November 7, 1908
Liverpool’s latest win
Liverpool’s win in a hard though not great game with Newcastle gave great comfort, if not unmixed satisfaction. The ground surface was most trying and treacherous, and this made 90 minutes football a serious business to the contestants – it was harder than work! The Tynesiders did not strike one as being classy performers on a slimy surface, and I should certainly say that defence was the best part of their team.
George Wilson appears to have lost a lot of his flesh, his freshness and his smile, and can scarcely be said to thrive on coal. In brief, he is not happy at outside left, nor does Jimmy Stewart strike one as being a congenial partner for him. Stewart’s style of Saturday last is certainly not Newcastle’s needed one for inside left.
The winners on the whole played a good hard game, if not an exactly brilliant one, and fully merited the full points. Sam Hardy’s duties were not so exacting as usual, thanks to the way in which United’s vanguard was robbed of position, whilst it was cheering to note the advance in form of full-back Tom Chorlton in the continued absence of Alf West and Tom Rogers.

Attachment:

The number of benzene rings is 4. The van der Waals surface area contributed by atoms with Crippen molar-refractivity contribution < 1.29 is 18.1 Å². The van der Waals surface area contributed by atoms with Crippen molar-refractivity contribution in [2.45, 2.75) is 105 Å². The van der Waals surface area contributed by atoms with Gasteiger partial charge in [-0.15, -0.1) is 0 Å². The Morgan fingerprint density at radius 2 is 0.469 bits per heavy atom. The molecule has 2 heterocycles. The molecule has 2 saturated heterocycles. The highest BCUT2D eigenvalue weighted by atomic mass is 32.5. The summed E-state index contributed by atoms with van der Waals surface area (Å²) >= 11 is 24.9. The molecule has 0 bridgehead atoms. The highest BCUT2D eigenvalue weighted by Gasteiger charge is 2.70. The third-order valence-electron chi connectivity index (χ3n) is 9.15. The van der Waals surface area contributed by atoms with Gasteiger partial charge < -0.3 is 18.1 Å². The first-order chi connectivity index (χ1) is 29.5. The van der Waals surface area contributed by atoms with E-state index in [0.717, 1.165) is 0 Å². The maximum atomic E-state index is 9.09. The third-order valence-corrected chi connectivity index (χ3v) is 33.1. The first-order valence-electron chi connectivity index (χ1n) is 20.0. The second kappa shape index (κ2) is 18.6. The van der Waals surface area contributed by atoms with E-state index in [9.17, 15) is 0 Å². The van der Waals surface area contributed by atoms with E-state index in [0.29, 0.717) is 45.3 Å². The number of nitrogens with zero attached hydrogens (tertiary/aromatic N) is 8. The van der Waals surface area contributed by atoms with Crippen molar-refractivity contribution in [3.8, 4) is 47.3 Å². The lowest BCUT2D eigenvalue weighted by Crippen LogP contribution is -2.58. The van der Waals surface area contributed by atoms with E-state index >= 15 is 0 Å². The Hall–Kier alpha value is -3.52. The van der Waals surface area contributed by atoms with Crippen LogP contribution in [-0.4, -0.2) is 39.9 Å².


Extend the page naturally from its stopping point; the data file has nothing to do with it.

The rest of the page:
The great feature of the match, however, was Jim Harrop’s fine burst into brilliance as a centre half-back, just at a period when he had settled down to write him a moderate centre-half man after all. In the practice games, Harrop shone splendidly, but until Saturday he had not succeeded in reproducing the same standard.
Whether it was due to a sudden re-awakening, to the ineptitude of his opponents, or to the ground being as it was (heavy), time only can show. Certain it is that Harrop both fairly excelled and fairly enjoyed himself, his trapping, foiling, and placing being alike excellent and only equalled in merit by the wonderful game he played against Billy Meredith at left half last season. Maurice Parry laboured strenuously and effectively against Wilson and Stewart, whilst James Bradley kept Jimmy Howie well under control, even if he did not always render Percy Saul the hoped-for-protection against the elusive Jock Rutherford.
Forward, there was a higher standard of goodness all along the line than usual. Ronald Orr bore away the palm, despite his real unfitness to turn out; and there was not comparison between him and the thousand-pound Stewart. Ronald brought his goals up to double figures by scoring against his old love, and the finest bit of individual forward work in the match he also provided just before the close. Joe Hewitt and Jack Parkinson each showed marked improvement, so that all round the Reds gave much cause for satisfaction a week ago, a satisfaction, I trust, we shall not be called upon to quickly cast to one side.
(Athletic News: November 7, 1908)